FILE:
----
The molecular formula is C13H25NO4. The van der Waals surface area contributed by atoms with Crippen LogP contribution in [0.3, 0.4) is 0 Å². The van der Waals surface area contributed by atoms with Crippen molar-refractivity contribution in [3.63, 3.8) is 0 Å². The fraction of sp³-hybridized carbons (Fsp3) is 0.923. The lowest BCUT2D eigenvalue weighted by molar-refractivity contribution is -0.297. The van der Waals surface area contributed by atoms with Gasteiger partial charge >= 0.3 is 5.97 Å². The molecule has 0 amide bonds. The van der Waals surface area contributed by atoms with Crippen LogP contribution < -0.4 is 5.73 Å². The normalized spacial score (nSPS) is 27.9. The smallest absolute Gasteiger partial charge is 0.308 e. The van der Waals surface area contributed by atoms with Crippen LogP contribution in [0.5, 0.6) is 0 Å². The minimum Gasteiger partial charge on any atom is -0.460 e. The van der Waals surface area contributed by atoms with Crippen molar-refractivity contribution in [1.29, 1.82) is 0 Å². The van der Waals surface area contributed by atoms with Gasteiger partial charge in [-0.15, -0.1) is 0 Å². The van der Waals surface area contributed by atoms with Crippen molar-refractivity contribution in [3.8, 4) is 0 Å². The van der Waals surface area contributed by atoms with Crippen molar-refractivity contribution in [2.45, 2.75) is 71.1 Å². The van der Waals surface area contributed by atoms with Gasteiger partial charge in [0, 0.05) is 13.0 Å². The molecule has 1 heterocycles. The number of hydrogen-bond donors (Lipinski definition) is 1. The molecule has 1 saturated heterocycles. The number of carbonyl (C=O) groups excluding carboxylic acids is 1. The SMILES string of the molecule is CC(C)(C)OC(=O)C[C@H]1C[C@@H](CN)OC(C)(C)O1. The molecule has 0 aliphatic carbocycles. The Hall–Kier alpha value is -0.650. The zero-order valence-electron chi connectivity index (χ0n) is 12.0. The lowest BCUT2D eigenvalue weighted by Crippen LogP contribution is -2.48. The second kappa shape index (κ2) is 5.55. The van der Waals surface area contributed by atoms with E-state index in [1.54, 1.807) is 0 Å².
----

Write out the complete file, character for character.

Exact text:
The molecular formula is C13H25NO4. The van der Waals surface area contributed by atoms with Crippen LogP contribution in [0.3, 0.4) is 0 Å². The van der Waals surface area contributed by atoms with Crippen molar-refractivity contribution in [3.63, 3.8) is 0 Å². The fraction of sp³-hybridized carbons (Fsp3) is 0.923. The lowest BCUT2D eigenvalue weighted by molar-refractivity contribution is -0.297. The van der Waals surface area contributed by atoms with Gasteiger partial charge >= 0.3 is 5.97 Å². The molecule has 0 amide bonds. The van der Waals surface area contributed by atoms with Crippen LogP contribution < -0.4 is 5.73 Å². The normalized spacial score (nSPS) is 27.9. The smallest absolute Gasteiger partial charge is 0.308 e. The van der Waals surface area contributed by atoms with Crippen LogP contribution in [0.5, 0.6) is 0 Å². The minimum Gasteiger partial charge on any atom is -0.460 e. The van der Waals surface area contributed by atoms with Crippen molar-refractivity contribution in [1.29, 1.82) is 0 Å². The van der Waals surface area contributed by atoms with Gasteiger partial charge in [-0.15, -0.1) is 0 Å². The van der Waals surface area contributed by atoms with Crippen molar-refractivity contribution in [3.8, 4) is 0 Å². The van der Waals surface area contributed by atoms with Crippen molar-refractivity contribution in [2.45, 2.75) is 71.1 Å². The van der Waals surface area contributed by atoms with Gasteiger partial charge in [0, 0.05) is 13.0 Å². The molecule has 1 heterocycles. The number of hydrogen-bond donors (Lipinski definition) is 1. The molecule has 1 saturated heterocycles. The number of carbonyl (C=O) groups excluding carboxylic acids is 1. The SMILES string of the molecule is CC(C)(C)OC(=O)C[C@H]1C[C@@H](CN)OC(C)(C)O1. The molecule has 0 aliphatic carbocycles. The Hall–Kier alpha value is -0.650. The zero-order valence-electron chi connectivity index (χ0n) is 12.0. The lowest BCUT2D eigenvalue weighted by Crippen LogP contribution is -2.48. The second kappa shape index (κ2) is 5.55. The van der Waals surface area contributed by atoms with E-state index in [1.54, 1.807) is 0 Å².